Directed and produced by John Farrow
At the start of the Second World War, a German merchant marine captain (John Wayne) finds himself in Sydney Harbour, and facing internment for the duration of the conflict. He resolves to take his ship and crew surreptitiously out to sea, hoping to avoid British warships, and make his way back home. But his task is complicated by a spy (Lana Turner) he is ordered to take with him, and a first officer (Lyle Bettger) with an agenda of his own.
This is both a different and similar sort of movie for Wayne. He has certainly played the same sort of person before: tough but fair, single-minded but tolerant, dedicated to a cause and to an ideal. But, except for his ill-advised role as Genghis Khan in the unlamented The Conqueror, this is, I believe, the only instance of Wayne portraying a non-American. I found it strange that, just ten years after the war, he was playing a German. His character is an anti-Nazi - he had been dismissed the German Navy due to his political views - but he is a patriot, determined to do his duty for his country. As if this were not strange enough for Wayne, his character retains a fondness for the old German Empire - or at least its Kriegsmarine - and has the imperial navy’s battle-flag framed on his cabin’s wall. I wonder how this role was sold to Wayne.
Fortunately, neither he nor any of the others playing Germans adopt accents. (This doesn’t bother me; I assume that foreigners in movies talking amongst themselves are speaking their own language, and it is being ‘translated’ for the viewer.) This, in fact, helps make Wayne and the others’ performances more credible.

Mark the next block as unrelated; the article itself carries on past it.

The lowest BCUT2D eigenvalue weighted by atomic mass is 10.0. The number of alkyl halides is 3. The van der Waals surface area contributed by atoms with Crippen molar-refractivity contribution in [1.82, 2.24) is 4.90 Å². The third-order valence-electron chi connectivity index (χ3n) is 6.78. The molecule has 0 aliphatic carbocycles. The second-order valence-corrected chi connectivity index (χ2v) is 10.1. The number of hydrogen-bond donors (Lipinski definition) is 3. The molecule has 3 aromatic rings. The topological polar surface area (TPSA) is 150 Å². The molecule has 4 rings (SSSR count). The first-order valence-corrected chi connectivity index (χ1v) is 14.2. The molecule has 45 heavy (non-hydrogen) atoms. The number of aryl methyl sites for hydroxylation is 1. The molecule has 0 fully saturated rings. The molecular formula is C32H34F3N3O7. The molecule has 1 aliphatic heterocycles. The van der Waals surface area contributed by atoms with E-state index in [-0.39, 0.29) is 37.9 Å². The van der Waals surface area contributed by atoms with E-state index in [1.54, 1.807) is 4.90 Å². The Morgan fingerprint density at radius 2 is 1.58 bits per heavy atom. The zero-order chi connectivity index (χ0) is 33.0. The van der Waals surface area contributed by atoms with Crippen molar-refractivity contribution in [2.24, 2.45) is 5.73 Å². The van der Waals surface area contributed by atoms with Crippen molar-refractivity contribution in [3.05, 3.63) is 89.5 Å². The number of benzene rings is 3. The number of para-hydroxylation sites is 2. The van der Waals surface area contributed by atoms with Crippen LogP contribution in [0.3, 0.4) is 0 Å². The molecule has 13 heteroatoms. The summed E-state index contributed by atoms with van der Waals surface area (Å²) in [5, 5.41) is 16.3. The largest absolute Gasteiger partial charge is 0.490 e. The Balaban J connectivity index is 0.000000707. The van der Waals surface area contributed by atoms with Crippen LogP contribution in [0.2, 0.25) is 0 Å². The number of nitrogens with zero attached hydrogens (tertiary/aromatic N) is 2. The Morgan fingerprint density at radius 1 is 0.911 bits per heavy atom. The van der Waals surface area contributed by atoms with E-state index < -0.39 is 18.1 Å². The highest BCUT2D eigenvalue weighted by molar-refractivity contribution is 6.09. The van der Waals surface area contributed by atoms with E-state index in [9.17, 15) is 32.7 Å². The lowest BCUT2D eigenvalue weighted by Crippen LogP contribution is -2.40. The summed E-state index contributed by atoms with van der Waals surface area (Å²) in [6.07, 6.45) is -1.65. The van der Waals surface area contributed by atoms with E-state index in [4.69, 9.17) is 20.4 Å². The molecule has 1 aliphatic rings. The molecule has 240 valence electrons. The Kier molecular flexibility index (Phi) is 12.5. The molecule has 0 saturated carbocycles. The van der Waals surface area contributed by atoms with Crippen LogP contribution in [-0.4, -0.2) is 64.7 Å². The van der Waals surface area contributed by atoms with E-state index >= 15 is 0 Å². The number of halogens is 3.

Aside from the novelty of Wayne taking on the guise of a former American enemy - and making him sympathetic - The Sea Chase does not, unfortunately, have a great deal to recommend it. The story is standard fare. The romance between Wayne and Turner is predictable and lacklustre; there is no real chemistry between the two actors and there is no persuasive reason why their characters should find each other attractive, never mind fall in love.
The story does not have much action, considering it is a John Wayne movie. I don’t need non-stop battle scenes to enjoy an adventure film but The Sea Chase was, at times, even boring. A good portion of the story is taken up on an uninhabited island where the ship’s crew must harvest wood as fuel, as they have no access to coal. This island is made the scene for personal conflict, but that isn’t exciting, either.
The rest of the cast is capable but no one stretches their talents here. James Arness has a moderately significant role as a crewman, while a young - and blond - Claude Akins plays another sailor. David Farrar is the stalwart Royal Navy officer pursuing Wayne, his former friend, but, except for the opening conversations, his scenes may have been deleted all together without loss.
Starting out with promise, The Sea Chase becomes almost mundane soon enough, and is for good reason not one of Wayne’s more memorable efforts, despite the unusual character he plays.